From the end of the last century, the discovery of different clays and their wide applications led to continuous growth in nanotechnology. Clay refers to a class of materials generally made up of clay minerals or layered silicates with traces of metal oxides and organic material. Clay minerals are hydrous aluminum phyllosilicates, sometimes with variable contents of magnesium, iron, alkaline earth, alkali metals, and other cations, and are normally crystalline. Clays, as a low-cost inorganic material, are used in engineering, industrial, and scientific scopes. In industrial and engineering fields, clays are used in ceramics, oil drilling, and the paper industry [3, 4]. In science, clays are commonly also used as adsorbents, decoloration agents, and catalysts. In this regard, clays have received considerable interest to affect the properties of polymer systems [5, 6]. Commonly, clay particles have a lateral dimension in centimeters, the micron-sized in-plane dimension of the individual clay layers and the thickness of single clay platelets in the order of nanometers. These layered clays are characterized by strong intralayer covalent bonds within the individual sheets comprising the clay [7]. The efficiency of the clay to improve the properties of the polymer is primarily determined by the degree of its dispersion in the polymer matrix, which in turn depends on the clay particle size. But, the hydrophilic nature of the clay surfaces does not make a homogeneous dispersion in the organic phase of polymer. So, strong intralayer covalent bonds within the individual sheets make the weak dispersion of clays in the matrix during the production of polymer nanocomposites, commonly a modification of the clay is needed. Modification of clay may lead to improving dispersion of these materials in a solvent via intercalation with a polymer that provides enhancement of thermal and physical-mechanical properties of the nanocomposites, as shown in Figure 1. For the successful dispersion of nanoclay in the polymer, clay surface is treated to be hydrophobic. This is achieved by replacing the cations in the exchange layer between the plates with alkyl ammonium products [8, 9].

Figure 1: Schematic diagram of clay modification and production of polymer nanocomposite.

In order to insert clay into a polymer matrix, different methods such as solution intercalation [10, 11], melt mixing [1215], and in situ polymerization techniques [1517] can be applied.

In polymer/clay nanocomposites, two idealized structures are feasible: exfoliated and intercalated, as shown in Figure 2. In exfoliation, clay penetrates to the polymer matrix and randomly dispersed. Exfoliated nanocomposites create excellent property due to the large aspect ratio and surface area of the clay. The layer separation, especially exfoliation, depends on the establishment of desirable interactions between the clay surface and the polymer and the subsequent system energy reduction [1822]. The exfoliated interaction improves the mechanical properties of nanocomposites, such as wear, scratch, impact, stiffness, dimensional stability, oxygen index, and gas permeability. By contrast, in intercalation, polymer chains penetrate into the interlayer region and interlayer expansion. The layer structures were detected by X-ray diffraction (XRD). Melt intercalation and in situ polymerization are two most usual ways for preparing clay nanocomposite. In melt intercalation, clay mixed with a molten polymer matrix. In in situ polymerization, monomer intercalation is followed by polymerization. The interaction between the monomer and the clay surface, the exfoliated nanocomposites (nylon-6 [23], poly (ε-caprolactone) [24], and epoxy [2529]) were successfully synthesized.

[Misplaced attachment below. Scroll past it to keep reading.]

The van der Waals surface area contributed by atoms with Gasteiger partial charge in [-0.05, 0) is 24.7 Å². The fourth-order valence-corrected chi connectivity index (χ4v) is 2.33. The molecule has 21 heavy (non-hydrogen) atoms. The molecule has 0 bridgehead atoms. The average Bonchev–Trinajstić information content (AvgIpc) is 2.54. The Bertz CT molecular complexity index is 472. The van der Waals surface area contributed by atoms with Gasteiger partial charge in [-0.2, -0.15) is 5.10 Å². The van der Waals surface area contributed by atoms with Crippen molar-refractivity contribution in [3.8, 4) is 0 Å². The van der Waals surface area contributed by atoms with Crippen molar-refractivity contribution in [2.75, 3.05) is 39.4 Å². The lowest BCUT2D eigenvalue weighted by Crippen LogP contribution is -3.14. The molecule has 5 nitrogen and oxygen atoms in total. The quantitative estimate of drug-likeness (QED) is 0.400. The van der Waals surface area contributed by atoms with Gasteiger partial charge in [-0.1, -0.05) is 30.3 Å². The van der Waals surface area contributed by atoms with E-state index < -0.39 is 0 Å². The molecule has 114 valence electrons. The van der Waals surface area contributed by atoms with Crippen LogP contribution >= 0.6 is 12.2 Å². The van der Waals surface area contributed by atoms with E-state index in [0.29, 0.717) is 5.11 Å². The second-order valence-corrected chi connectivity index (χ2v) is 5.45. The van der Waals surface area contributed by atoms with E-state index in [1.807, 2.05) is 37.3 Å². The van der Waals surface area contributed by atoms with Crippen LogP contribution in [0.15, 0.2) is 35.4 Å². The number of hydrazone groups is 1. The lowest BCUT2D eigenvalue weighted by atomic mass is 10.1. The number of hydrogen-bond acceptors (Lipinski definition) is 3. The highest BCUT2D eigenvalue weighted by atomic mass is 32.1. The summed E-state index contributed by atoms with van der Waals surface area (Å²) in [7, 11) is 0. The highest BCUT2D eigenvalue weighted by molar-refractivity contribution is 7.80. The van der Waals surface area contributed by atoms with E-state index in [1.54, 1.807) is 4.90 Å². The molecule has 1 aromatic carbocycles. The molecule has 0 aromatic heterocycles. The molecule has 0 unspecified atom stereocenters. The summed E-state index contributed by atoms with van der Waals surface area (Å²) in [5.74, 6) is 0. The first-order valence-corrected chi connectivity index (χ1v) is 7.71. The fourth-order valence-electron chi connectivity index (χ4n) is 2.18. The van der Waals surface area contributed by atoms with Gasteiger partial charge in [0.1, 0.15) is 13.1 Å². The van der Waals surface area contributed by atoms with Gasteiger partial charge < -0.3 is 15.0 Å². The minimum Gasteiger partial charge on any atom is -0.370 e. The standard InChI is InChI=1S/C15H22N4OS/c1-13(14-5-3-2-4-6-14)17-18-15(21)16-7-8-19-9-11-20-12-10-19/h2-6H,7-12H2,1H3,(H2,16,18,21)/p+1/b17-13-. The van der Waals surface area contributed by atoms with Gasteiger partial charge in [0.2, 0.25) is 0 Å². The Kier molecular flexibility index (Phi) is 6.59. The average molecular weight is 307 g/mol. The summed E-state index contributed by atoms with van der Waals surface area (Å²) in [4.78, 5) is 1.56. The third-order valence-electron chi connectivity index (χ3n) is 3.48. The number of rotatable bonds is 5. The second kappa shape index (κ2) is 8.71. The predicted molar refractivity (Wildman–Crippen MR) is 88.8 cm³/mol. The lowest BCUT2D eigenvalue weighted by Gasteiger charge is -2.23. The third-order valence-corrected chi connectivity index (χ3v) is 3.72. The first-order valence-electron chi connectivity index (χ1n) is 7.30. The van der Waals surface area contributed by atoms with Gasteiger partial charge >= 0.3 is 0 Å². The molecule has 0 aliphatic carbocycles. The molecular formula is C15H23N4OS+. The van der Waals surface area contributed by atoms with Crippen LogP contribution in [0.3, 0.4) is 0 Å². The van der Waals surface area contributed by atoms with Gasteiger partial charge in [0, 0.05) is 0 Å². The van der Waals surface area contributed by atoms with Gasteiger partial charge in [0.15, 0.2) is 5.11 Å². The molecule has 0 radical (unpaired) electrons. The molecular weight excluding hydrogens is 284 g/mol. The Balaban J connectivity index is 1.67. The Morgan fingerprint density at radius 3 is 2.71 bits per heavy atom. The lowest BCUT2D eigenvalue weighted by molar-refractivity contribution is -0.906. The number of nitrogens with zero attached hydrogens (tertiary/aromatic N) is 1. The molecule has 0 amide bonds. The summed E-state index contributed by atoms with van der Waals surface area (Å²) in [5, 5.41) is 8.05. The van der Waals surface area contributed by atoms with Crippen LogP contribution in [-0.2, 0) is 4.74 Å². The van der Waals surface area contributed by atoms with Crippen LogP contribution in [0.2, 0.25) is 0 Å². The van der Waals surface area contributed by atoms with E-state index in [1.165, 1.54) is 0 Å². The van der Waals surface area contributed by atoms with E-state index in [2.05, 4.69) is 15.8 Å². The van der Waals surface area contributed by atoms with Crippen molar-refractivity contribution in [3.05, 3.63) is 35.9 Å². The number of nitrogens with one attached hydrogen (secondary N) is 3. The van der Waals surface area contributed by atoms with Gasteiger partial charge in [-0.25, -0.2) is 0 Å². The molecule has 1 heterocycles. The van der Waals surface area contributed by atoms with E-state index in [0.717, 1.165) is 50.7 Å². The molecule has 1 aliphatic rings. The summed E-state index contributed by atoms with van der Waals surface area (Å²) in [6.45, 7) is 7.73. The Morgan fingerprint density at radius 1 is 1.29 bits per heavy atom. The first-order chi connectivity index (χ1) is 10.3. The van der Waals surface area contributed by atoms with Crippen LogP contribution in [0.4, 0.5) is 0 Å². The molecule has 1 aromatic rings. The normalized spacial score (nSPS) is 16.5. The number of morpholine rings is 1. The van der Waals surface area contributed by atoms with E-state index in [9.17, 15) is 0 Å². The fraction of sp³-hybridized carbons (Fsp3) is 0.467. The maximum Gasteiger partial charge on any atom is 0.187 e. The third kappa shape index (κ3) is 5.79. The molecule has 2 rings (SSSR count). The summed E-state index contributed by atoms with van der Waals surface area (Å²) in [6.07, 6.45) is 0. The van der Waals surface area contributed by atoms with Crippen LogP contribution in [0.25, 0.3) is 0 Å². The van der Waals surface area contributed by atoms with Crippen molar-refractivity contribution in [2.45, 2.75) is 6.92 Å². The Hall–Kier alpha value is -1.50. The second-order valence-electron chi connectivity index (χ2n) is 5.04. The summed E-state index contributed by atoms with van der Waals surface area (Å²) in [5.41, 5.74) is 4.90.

Figure 2: Usual ways of preparing clay/polymer nanocomposite.

For in situ polymerization method, the increased spacing provides the monomer to penetrate into the gallery space and polymerize. This improved reinforcement of the polymer matrix and its properties.

Nanocomposites can be used as ideal candidates for many applications ranging from strong, heat-resistant automotive components to high-barrier packaging materials, aerospace, optical, electronic, and medical devices.

The impregnation technique of the clay by a vinyl monomer followed by its polymerization has been used in these cases [3037]. However, since the adsorption of monomer molecules between the lamellae depends on the dipole moment of the monomer molecule, the yields of the physically inserted polymer were found to be low. The direct adsorption of uncharged linear polymers onto a clay surface has also been used for producing clay-polymer materials which depend on the adsorption of the hydration water molecules from the clay surfaces [3841]. Since the so-gained entropy prepares the driving force for this physical adsorption, it does not lead to high polymer. In addition, the polymers have been grafted to the available hydroxyl groups on the clay surface through coupling agents [42, 43]. However, such surface modifications do not lead to the penetration of the polymers into the interlayer of the clay, and hence, they are not homogeneously dispersed.